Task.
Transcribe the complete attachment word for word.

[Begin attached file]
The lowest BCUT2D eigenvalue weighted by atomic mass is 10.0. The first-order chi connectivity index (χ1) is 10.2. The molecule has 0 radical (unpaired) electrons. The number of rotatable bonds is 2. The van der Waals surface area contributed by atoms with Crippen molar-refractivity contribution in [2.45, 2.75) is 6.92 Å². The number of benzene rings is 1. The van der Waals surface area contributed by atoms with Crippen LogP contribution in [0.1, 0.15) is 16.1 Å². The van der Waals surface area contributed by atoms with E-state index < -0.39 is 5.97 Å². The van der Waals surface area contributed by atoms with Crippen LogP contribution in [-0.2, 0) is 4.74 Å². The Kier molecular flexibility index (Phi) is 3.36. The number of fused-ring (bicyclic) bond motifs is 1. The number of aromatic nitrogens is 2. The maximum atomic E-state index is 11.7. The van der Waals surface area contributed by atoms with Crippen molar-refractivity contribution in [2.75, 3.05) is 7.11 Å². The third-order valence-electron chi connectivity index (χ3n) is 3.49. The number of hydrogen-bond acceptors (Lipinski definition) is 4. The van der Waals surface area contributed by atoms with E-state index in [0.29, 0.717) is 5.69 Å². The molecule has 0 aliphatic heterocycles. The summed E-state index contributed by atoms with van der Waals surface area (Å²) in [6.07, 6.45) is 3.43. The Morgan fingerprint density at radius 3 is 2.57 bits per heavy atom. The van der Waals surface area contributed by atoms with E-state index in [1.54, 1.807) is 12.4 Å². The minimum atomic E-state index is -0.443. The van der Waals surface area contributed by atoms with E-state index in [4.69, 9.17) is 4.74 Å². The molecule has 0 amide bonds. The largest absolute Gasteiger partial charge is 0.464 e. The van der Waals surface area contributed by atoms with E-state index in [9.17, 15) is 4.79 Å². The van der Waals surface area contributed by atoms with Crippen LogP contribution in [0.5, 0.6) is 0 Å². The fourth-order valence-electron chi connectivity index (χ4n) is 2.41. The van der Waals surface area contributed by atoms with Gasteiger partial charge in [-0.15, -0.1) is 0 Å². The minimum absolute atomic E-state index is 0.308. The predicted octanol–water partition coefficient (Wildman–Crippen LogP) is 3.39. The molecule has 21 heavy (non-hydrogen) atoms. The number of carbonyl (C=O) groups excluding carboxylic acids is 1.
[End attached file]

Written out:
The lowest BCUT2D eigenvalue weighted by atomic mass is 10.0. The first-order chi connectivity index (χ1) is 10.2. The molecule has 0 radical (unpaired) electrons. The number of rotatable bonds is 2. The van der Waals surface area contributed by atoms with Crippen molar-refractivity contribution in [2.45, 2.75) is 6.92 Å². The number of benzene rings is 1. The van der Waals surface area contributed by atoms with Crippen LogP contribution in [0.1, 0.15) is 16.1 Å². The van der Waals surface area contributed by atoms with E-state index < -0.39 is 5.97 Å². The van der Waals surface area contributed by atoms with Crippen LogP contribution in [-0.2, 0) is 4.74 Å². The Kier molecular flexibility index (Phi) is 3.36. The number of fused-ring (bicyclic) bond motifs is 1. The number of aromatic nitrogens is 2. The maximum atomic E-state index is 11.7. The van der Waals surface area contributed by atoms with Crippen molar-refractivity contribution in [2.75, 3.05) is 7.11 Å². The third-order valence-electron chi connectivity index (χ3n) is 3.49. The number of hydrogen-bond acceptors (Lipinski definition) is 4. The van der Waals surface area contributed by atoms with E-state index in [0.29, 0.717) is 5.69 Å². The molecule has 0 aliphatic heterocycles. The summed E-state index contributed by atoms with van der Waals surface area (Å²) in [6.07, 6.45) is 3.43. The Morgan fingerprint density at radius 3 is 2.57 bits per heavy atom. The van der Waals surface area contributed by atoms with E-state index in [1.54, 1.807) is 12.4 Å². The minimum atomic E-state index is -0.443. The van der Waals surface area contributed by atoms with E-state index in [4.69, 9.17) is 4.74 Å². The molecule has 0 amide bonds. The largest absolute Gasteiger partial charge is 0.464 e. The van der Waals surface area contributed by atoms with E-state index in [9.17, 15) is 4.79 Å². The van der Waals surface area contributed by atoms with Crippen LogP contribution in [0.5, 0.6) is 0 Å². The fourth-order valence-electron chi connectivity index (χ4n) is 2.41. The van der Waals surface area contributed by atoms with Gasteiger partial charge in [-0.15, -0.1) is 0 Å². The minimum absolute atomic E-state index is 0.308. The predicted octanol–water partition coefficient (Wildman–Crippen LogP) is 3.39. The molecule has 21 heavy (non-hydrogen) atoms. The number of carbonyl (C=O) groups excluding carboxylic acids is 1.